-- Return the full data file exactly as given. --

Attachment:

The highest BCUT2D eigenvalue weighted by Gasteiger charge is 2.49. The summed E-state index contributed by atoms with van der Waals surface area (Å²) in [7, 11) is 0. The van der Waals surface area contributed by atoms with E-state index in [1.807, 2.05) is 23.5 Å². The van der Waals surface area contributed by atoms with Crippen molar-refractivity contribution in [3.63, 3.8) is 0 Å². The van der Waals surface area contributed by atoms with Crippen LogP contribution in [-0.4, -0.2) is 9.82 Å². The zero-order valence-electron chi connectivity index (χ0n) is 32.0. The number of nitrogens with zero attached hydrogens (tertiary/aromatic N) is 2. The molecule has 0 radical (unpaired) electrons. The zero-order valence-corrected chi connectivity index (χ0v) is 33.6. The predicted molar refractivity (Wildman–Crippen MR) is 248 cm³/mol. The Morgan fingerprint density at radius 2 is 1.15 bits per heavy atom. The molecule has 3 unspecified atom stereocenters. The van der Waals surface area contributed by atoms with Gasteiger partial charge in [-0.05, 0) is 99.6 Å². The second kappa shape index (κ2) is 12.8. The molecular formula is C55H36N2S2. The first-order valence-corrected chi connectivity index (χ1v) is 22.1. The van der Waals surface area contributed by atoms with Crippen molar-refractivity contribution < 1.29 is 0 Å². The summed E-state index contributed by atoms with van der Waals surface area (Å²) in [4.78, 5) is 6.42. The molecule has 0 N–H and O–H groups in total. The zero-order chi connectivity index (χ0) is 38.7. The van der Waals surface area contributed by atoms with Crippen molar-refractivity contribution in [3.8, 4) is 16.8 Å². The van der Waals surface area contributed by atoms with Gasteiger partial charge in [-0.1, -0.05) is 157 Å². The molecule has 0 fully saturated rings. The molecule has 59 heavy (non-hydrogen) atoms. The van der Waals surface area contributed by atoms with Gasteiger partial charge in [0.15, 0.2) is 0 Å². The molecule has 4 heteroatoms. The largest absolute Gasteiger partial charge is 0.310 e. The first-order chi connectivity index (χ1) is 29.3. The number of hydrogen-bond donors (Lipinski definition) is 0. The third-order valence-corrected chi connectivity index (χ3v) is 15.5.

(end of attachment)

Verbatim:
The highest BCUT2D eigenvalue weighted by Gasteiger charge is 2.49. The summed E-state index contributed by atoms with van der Waals surface area (Å²) in [7, 11) is 0. The van der Waals surface area contributed by atoms with E-state index in [1.807, 2.05) is 23.5 Å². The van der Waals surface area contributed by atoms with Crippen molar-refractivity contribution in [3.63, 3.8) is 0 Å². The van der Waals surface area contributed by atoms with Crippen LogP contribution in [-0.4, -0.2) is 9.82 Å². The zero-order valence-electron chi connectivity index (χ0n) is 32.0. The number of nitrogens with zero attached hydrogens (tertiary/aromatic N) is 2. The molecule has 0 radical (unpaired) electrons. The zero-order valence-corrected chi connectivity index (χ0v) is 33.6. The predicted molar refractivity (Wildman–Crippen MR) is 248 cm³/mol. The Morgan fingerprint density at radius 2 is 1.15 bits per heavy atom. The molecule has 3 unspecified atom stereocenters. The van der Waals surface area contributed by atoms with Gasteiger partial charge in [-0.05, 0) is 99.6 Å². The second kappa shape index (κ2) is 12.8. The molecular formula is C55H36N2S2. The first-order valence-corrected chi connectivity index (χ1v) is 22.1. The van der Waals surface area contributed by atoms with Crippen molar-refractivity contribution < 1.29 is 0 Å². The summed E-state index contributed by atoms with van der Waals surface area (Å²) in [4.78, 5) is 6.42. The molecule has 0 N–H and O–H groups in total. The zero-order chi connectivity index (χ0) is 38.7. The van der Waals surface area contributed by atoms with Crippen molar-refractivity contribution in [3.8, 4) is 16.8 Å². The van der Waals surface area contributed by atoms with Gasteiger partial charge in [-0.1, -0.05) is 157 Å². The molecule has 0 fully saturated rings. The molecule has 59 heavy (non-hydrogen) atoms. The van der Waals surface area contributed by atoms with Gasteiger partial charge in [0.15, 0.2) is 0 Å². The molecule has 4 heteroatoms. The largest absolute Gasteiger partial charge is 0.310 e. The first-order chi connectivity index (χ1) is 29.3. The number of hydrogen-bond donors (Lipinski definition) is 0. The third-order valence-corrected chi connectivity index (χ3v) is 15.5.